Patent drawings - not necessarily what they appear to be
In its decision T 1488/10, the Technical Board of Appeal of the European Patent Office (EPO) considered whether measurements taken from a prior art drawing can be used to invalidate a patent. In this case the drawing in question had some measurements indicated for the device shown, but not the particular ones that were needed to invalidate the claim under attack.
When an invention is defined using particular measurements there may be considerable difficulty in finding a piece of prior art that expressly discloses the same dimensional constraints.
In earlier case T 204/83 (OJ EPO 1985, 310) the EPO stated that: “Features shown solely in a drawing form part of the state of the art when a person skilled in that art is able, in the absence of any other description, to derive a technical teaching from them. Dimensions obtained merely by measuring a diagrammatic representation in a document do not form part of the disclosure.”
In T1488/10, the examining division had decided that the prior art drawing (“Figure 4”, reproduced below) did disclose a device in which the “segment of the connection which is free of connection constitutes between 50% and 75% of an overall length of the connector” (85 in the Figure) as required by Claim 1, particularly because the ratio between L1 and L2 was provided and these dimensions are along the same axial dimension. However, the Board of Appeal disagreed.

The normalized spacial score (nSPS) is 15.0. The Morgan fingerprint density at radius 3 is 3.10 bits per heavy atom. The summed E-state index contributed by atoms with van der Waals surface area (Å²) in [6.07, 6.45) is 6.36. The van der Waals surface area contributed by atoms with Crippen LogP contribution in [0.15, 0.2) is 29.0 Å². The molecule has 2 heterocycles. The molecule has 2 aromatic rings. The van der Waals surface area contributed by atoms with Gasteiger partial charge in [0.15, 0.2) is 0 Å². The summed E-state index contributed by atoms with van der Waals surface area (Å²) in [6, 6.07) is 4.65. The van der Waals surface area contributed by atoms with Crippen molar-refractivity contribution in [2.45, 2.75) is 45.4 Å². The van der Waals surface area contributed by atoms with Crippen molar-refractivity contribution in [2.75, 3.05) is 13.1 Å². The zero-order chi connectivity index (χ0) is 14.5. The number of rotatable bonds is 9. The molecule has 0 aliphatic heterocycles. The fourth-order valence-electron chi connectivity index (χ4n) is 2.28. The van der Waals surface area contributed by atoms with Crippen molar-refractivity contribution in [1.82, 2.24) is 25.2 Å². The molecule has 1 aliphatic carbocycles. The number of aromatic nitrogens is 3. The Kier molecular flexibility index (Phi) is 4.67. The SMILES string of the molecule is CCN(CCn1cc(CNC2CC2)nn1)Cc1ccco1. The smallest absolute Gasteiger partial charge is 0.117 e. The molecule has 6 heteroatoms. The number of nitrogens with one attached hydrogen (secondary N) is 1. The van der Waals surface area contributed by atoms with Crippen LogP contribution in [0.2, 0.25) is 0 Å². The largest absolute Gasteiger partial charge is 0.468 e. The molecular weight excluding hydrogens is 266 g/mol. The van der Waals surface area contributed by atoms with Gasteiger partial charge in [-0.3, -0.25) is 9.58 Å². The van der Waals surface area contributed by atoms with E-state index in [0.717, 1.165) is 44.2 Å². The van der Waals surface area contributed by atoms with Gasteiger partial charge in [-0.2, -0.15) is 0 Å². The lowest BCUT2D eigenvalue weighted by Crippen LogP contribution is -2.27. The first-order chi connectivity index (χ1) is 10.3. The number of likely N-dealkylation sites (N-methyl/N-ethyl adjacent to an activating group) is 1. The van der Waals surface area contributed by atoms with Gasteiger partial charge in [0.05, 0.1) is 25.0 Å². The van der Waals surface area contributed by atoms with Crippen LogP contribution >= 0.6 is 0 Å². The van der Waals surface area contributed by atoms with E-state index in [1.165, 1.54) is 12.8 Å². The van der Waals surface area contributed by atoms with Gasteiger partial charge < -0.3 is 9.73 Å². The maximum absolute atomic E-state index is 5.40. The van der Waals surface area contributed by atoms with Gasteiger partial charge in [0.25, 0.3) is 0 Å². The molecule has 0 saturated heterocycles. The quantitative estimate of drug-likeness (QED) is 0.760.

After discussing the meaning of L1 and L2 (and also of the other indicated dimension, t) and the fact that these parameters were important to the performance of the apparatus being described, the Board turned to the components whose length was neither indicated in the drawings nor discussed in the description of the prior art document [Reasons for the Decision, 3.5]:
“However, the dimensions of the other parts of the ultrasonic transducer shown in Figure 4 have to be distinguished from L1, L2, and t. First of all, they are not referred to by any reference signs in the Figure. Furthermore, they are not described as having any specific significance for the claimed invention. For example, no advantages are mentioned in the description concerning particular choices of the dimensions of these other parts.
“Regarding the representation of the dimensions of these other parts of the device, factors like the clear visibility in the Figure of these parts may well have induced the draughtsman to represent their dimensions in a manner that does not correspond to their actual dimensions. Therefore, in relation to these other parts of the ultrasonic transducer, the board is of the opinion that dimensions obtained merely by measuring the schematic drawing in Figure 4 does not form part of the disclosure of document D3 (see T 204/83, point 7 of the Reasons).
“Accordingly, the relative dimensions of the length of the stud 85 and the length of the connection-free part thereof, as obtained by carrying out measurements on Figure 4 does not constitute part of the disclosure of document D3. Hence, feature (ii) of claim 1 of the main request has not been disclosed in document D3.”
Thus, the claims were found to be novel over the device shown in Figure 4. They were, however, found to lack an inventive step over a further document, but this case illustrates that an opponent seeking to invalidate a European patent may not be able to rely on dimensions or ratios derived from measurements made on the drawings in prior art documents. That said, the Board’s reasoning in T1488/10 may have been influenced by the fact that Figure 4 was described as “schematic”.